I enjoy that feeling of weightlessness when I wake up, and I can say, “Today is mine. No one can take it away from me.” I like the random “happy birthday” greetings from people I meet up with, and blushing when people say, “it’s your birthday, isn’t it?” I like it when people go out of their way to do something nice for me, whether it’s a present, a card, or a hug, but just a greeting and a big smile can make me happy. I like it that even if I stay up tomorrow past midnight, it’ll still be my birthday until I go to sleep (according to some birthday rules).

That’s not a lot of things to like about birthdays.

Now I’m sad again.

But it isn’t yet my birthday, so I can’t do too much worrying about it being a bad one; it’s a blank slate, a mystery, a day of promise.

Just keep yourself in check, Jacob – you’ll get through the day, one way or another.

And hopefully, it’ll be a happy day.



Masterpiece Youtube: “Total Eclipse of the Heart,” Christina Bianco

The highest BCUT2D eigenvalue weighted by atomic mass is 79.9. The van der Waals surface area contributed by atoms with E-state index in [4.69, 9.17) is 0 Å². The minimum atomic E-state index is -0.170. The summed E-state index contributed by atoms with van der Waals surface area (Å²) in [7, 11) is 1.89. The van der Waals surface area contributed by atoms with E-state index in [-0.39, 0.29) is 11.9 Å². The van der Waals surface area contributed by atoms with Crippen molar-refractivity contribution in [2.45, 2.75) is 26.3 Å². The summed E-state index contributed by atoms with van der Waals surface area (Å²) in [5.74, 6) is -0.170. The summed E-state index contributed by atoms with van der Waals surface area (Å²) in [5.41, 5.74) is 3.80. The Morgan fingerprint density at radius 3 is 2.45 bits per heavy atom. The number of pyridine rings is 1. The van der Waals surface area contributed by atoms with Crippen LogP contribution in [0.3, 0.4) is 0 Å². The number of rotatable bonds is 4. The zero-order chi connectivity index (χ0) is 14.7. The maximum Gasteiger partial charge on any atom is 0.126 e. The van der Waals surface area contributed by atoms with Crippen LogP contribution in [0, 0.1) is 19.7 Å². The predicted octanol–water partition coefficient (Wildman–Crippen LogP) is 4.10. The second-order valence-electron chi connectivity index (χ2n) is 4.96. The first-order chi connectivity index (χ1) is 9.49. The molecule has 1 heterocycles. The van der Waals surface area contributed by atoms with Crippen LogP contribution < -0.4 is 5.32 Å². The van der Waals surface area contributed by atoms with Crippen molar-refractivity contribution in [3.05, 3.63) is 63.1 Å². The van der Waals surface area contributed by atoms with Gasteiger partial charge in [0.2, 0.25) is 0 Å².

That’s So Jacob Presents: Masterpiece YouTube

Episode 3: “Total Eclipse of the Heart,” Christina Bianco, 2013.

I actually found this link on the wall of a friend of a friend of mine on Facebook (I think) because I was, and am, a creeper. Meet Christina Bianco. She’s a singer from New York who has the unusual talent of being able to not only do spot-on impressions of famous female singers, but actually sing in their voices. This woman is, in short, incredibly talented. And she’s super cute. I wonder how she discovered this – did she just wake up one morning and say, “gee, I wonder what I’d sound like as Barbra Streisand?” She has a few other videos on her channel, including those of her singing “Firework,” among other songs. She was recently on Ellen, where she did a repeat performance of this one. Though it was nice not to have so much background noise in that one, it lost a little bit of the magic and spontaneity of the original. Speaking of which…